In recognition of the season, here is an excerpt from Heirloom (Seed Savers, 3), in which Clare and Dante prepare for Easter with their host parents in Canada. Growing up in a place where real eggs were unknown, it’s their first experience coloring eggs.
It would soon be Easter, Clare’s favorite holiday. There had been a few years, when she was eight or nine, when her friends had almost convinced her otherwise, but all in all, she was an Easter devotee. She loved the season: spring, bursting with new life and warmer weather; she loved the plastic toy hunts in the malls and parks; and most of all, she loved the Holy Season, starting with Ash Wednesday and leading up to Easter Sunday.
This year, however, Clare anticipated it with mixed emotions. She looked forward to it because the Woods would finally take her and Dante to church—which she dearly missed, and because, of course, Easter was her favorite holiday. On the other hand, she experienced the sadness of yet another holiday without her mother. Though she was eager to celebrate the holiday in a new setting, she couldn’t help missing the rituals of her own family, church, and town.
Clare made a conscious decision to deal with the conflicting emotions in advance, trying to let go of the sadder ones during Lent, so she could enjoy Easter Sunday in perfect happiness.
Though she had suggested the Woods attend the Good Friday service, it had fallen on deaf ears. Sunday would have to do. They had attended Palm Sunday, and since the church was fifteen miles away, Clare didn’t want to seem ungrateful by repeatedly asking for more.
And now they were right on the edge of Easter, peering in. It was Saturday, and Clare and Dante were to color boiled chicken eggs. Somehow it hadn’t occurred to Marissa that the children had no knowledge of this tradition. So when she had started talking about “coloring eggs” and saving the best-looking ones from the hen house for Easter, she wasn’t expecting the blank looks and questions.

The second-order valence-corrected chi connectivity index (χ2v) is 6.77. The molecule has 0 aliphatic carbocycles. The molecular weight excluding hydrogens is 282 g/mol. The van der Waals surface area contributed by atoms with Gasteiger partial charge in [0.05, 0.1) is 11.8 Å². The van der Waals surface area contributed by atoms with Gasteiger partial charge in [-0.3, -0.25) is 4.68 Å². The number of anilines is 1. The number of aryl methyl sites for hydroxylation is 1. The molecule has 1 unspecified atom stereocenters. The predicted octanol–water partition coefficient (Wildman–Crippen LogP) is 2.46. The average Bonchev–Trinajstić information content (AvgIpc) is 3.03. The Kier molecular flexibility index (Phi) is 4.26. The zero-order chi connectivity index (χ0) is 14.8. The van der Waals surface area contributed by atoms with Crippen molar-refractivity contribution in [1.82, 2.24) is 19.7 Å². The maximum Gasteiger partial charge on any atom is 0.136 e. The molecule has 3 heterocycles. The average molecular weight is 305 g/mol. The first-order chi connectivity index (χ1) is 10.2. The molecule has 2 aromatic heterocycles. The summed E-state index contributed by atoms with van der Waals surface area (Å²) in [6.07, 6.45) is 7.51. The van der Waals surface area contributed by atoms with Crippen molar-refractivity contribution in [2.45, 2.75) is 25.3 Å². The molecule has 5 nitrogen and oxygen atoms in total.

“Coloring eggs?” Dante had asked. “With crayons? What for? Won’t they break?”
She’d had to back up and fill in the details—boiled eggs, food dye, dipping, wax. Later on, Clare looked it up on the Monitor and showed Dante the pictures she had found.
She was amazed and delighted that her favorite holiday could get even better.
By nine a.m. Clare and Dante were dressed and in the kitchen, eager to decorate the eggs. Marissa said they could color three dozen eggs. Clare gently placed the first batch of eggs in the bottom of a large pot, covered them with water, and set them on the stove.
“How long until we can dye them?” she asked.
“I knew you would be in a hurry,” Marissa said. She reached for a bowl on the counter. “I boiled these last night.”
Clare and Dante squealed. “So we can color now?” asked Dante.
“First, we need to set up the table—cover it with paper, prepare the dyes … but yes, Sweetheart, we can get started soon. Jeanette is bringing over Cedric and Jonas in a few minutes. I thought it might be more fun for you to have other kids show you the ropes.” Cedric and Jonas were two of Marissa and John’s grandchildren. They were closer in age to Dante than to Clare and often visited the Woods.
“All right!” yelled Dante.
After the eggs were colored and the mess cleaned up, Clare continued to help Marissa prepare for the holiday. The boys ran around outside. Though early in April, the day was unseasonably warm and sunny.
“So we’re going to Cedric and Jonas’s house tomorrow?”
“Yes, dear. That’s one of the reasons Jeanette brought the boys over this morning. Keeps them out from under her feet.”
Clare smiled knowingly. “Will any of the other cousins be there?”
“Just J.M.’s kids.”
“That’s six all together,” Clare said.
“We’re taking apple pies and homemade egg noodles. You ready to help?”
Clare had learned that each family brought a “specialty item” to holiday dinners. Maybe it was a unique gelatin dessert, or a specially prepared vegetable dish, rice made in an unusual way, or in the case of Marissa and John, something from their main crop—apple pie. Homemade egg noodles was also a standard for Marissa. She didn’t have a written recipe, she simply made them the way her great-grandmother had taught her. One of her daughters would carry on the tradition when she was gone. Clare also planned to learn how to make the noodles from scratch and by memory. This would be her third time assisting, and she thought she could do it without help.
“May I make the noodles?” she asked.
Marissa raised her eyebrows slightly. Her lips twitched as if she had started to speak and then stopped.
“You remember how?” she finally asked.
Clare nodded. “You can watch in case I mess up.”
Marissa agreed. There was plenty of flour should anything go wrong.